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Dispatches from Ukraine

Refugees from Crimea coming into Ukraine

  • Tetiana Ostapenko in Kiev.<br/>(Submitted Photo)

    Tetiana Ostapenko in Kiev.
    (Submitted Photo)

  • Members of the right wing ultra nationalist Right Sector group stand outside the parliament building in Kiev, Ukraine, Friday, March 28, 2014. Activists demanded the resignation of the Interior Minister following the recent killing of a Right Sector member Oleksandr Muzychko, who was died during a police operation to detain him. (AP Photo/Sergei Chuzavkov)

    Members of the right wing ultra nationalist Right Sector group stand outside the parliament building in Kiev, Ukraine, Friday, March 28, 2014. Activists demanded the resignation of the Interior Minister following the recent killing of a Right Sector member Oleksandr Muzychko, who was died during a police operation to detain him. (AP Photo/Sergei Chuzavkov)

  • Tetiana Ostapenko in Kiev.<br/>(Submitted Photo)
  • Members of the right wing ultra nationalist Right Sector group stand outside the parliament building in Kiev, Ukraine, Friday, March 28, 2014. Activists demanded the resignation of the Interior Minister following the recent killing of a Right Sector member Oleksandr Muzychko, who was died during a police operation to detain him. (AP Photo/Sergei Chuzavkov)

Editor’s Note: This is one of an occasional series of dispatches on the crisis in Ukraine as reported by Tetiana Ostapenko, a Ukrainian journalist with ties to Franklin County.

The first refugees from Crimea have appeared in our region.

A Tatar family consisting of 13 people — five adults and eight small children — settled in the village Bondurivka. They were invited by a local woman, Valentyna, and are living in her late parents’ house. Valentyna became acquainted with the Tatar woman some time ago when they both rested at a sanatorium in Nemyriv.

The family’s real house is on the Crimean peninsula in the suburb of Simferopol. They had a small farm, four cows and two horses. They had a peaceful life until Russian invaders dropped in. So-called self–defense detachments with arms began visiting them and threatening the family.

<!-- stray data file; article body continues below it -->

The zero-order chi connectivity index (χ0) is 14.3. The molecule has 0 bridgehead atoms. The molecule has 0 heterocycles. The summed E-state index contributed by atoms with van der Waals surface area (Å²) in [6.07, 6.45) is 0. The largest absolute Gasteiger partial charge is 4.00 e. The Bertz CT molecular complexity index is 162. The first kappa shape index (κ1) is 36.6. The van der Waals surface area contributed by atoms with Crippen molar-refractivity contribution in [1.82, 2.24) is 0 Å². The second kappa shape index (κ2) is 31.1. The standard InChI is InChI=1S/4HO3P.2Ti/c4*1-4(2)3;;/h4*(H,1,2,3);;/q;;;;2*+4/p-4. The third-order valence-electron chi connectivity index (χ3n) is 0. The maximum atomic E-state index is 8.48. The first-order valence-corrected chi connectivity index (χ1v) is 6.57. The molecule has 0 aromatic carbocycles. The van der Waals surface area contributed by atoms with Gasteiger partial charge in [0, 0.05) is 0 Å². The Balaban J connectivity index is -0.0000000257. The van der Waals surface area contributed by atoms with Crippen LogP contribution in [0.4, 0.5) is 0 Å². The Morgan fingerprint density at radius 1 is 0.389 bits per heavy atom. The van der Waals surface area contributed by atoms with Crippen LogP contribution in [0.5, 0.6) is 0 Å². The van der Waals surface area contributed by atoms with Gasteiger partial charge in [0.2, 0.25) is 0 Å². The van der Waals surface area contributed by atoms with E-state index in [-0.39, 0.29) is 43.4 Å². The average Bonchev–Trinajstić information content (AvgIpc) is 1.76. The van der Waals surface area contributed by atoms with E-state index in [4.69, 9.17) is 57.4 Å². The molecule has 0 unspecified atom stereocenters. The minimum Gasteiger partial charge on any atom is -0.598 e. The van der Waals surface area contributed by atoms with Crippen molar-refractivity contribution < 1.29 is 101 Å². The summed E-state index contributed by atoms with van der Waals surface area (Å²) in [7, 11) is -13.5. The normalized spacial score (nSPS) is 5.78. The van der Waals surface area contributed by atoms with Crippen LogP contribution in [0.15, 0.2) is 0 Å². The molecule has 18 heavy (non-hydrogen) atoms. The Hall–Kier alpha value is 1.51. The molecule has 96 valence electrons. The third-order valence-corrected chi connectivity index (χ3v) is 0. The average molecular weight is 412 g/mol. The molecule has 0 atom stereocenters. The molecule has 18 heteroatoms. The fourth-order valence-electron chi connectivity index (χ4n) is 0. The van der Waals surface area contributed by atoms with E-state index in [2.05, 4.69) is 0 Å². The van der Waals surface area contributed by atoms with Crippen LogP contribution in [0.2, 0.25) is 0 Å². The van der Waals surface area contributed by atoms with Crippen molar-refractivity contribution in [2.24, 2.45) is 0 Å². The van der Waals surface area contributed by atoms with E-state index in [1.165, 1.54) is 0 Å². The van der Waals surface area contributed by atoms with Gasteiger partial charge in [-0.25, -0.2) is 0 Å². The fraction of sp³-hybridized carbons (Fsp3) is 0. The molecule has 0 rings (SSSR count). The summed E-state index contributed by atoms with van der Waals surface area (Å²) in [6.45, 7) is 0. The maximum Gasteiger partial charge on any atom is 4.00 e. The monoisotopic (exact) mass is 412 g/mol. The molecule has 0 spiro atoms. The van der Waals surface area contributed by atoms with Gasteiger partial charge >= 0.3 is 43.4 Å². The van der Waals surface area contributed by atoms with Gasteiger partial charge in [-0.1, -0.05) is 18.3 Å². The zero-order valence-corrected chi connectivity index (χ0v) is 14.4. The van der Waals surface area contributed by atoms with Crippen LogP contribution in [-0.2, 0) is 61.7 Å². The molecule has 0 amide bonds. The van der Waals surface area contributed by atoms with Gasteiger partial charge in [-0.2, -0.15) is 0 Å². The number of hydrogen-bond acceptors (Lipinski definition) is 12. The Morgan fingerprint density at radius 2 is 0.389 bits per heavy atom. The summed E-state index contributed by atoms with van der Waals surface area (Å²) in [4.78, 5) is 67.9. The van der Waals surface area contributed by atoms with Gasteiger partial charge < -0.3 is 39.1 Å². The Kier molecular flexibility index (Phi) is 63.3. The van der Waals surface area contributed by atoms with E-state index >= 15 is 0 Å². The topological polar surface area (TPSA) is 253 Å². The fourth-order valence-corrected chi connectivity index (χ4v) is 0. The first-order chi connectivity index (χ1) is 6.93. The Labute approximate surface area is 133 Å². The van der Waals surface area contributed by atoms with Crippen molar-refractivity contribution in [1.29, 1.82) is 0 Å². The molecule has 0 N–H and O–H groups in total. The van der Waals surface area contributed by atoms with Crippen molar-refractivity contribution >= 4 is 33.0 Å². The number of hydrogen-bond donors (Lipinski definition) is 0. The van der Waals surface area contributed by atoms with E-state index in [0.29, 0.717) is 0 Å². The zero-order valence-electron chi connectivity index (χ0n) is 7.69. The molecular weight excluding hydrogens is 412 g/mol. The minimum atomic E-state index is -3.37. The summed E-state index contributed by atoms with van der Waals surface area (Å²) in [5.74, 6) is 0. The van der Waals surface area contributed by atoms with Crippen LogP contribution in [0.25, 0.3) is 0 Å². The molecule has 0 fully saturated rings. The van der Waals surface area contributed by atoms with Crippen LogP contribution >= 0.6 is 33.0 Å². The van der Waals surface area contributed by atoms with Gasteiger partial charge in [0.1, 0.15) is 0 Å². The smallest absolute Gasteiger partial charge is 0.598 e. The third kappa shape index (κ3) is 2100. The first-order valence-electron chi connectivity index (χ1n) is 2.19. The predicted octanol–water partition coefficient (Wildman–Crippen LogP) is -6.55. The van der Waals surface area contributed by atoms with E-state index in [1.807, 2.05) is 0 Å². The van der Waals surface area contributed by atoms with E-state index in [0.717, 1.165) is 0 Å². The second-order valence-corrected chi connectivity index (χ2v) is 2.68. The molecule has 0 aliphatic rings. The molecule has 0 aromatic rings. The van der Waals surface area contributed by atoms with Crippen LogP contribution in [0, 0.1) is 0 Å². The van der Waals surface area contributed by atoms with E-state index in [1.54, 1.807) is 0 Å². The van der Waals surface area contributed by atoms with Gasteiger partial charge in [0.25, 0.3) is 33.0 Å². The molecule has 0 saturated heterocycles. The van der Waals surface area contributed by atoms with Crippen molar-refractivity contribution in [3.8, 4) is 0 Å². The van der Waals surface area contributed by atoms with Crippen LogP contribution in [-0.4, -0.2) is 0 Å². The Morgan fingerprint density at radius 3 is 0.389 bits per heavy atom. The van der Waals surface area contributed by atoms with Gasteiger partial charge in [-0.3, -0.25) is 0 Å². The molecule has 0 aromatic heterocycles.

Fearful, the family left their home. Only the men stayed in Crimea.

Tatars survived a lot of hardships during Stalin’s deportation of them from Crimea to Siberia. And now they say: “Our home is in Ukraine. It was Ukraine who gave us refuge, not Russia. We returned to our native land. We are not going anywhere from Ukraine.”

People in the village Bondurivka helped the family, brought vegetables, eggs and milk for children. The village council even suggested them to take the parcel of land for planting vegetables. But they refused for a while.

Many Ukrainians are depressed.

We are disappointed in our government. As the government was busy making appointments, we lost part of our country. The authorities couldn’t make decisions and as a results the territory of Crimea is occupied by Russia. It doesn’t look like Putin will stop at Crimea. If he grabs Ukraine, he’ll go further. Some say he is ready to capture the territory of other countries.

People in Crimea talk about shameless Russian propaganda on television, twisting information. Many Crimean inhabitants really didn’t want to separate from Ukraine. So called paid “self defense” detachments declared they want to live in Russia. Our army could not do anything. It was impossible to shoot. Russian aggressors stormed Ukrainian military units putting in front of them children and women. It is unimaginable.

The residents of our district continue to donate humanitarian help to the army. They go on collecting food products and money, carry what they have. Even the schoolchildren conduct charities, sell their homemade goods, give their earned money to the army effort, and write letters to the soldiers to cheer them up. About 90 tons of products were sent to soldiers.

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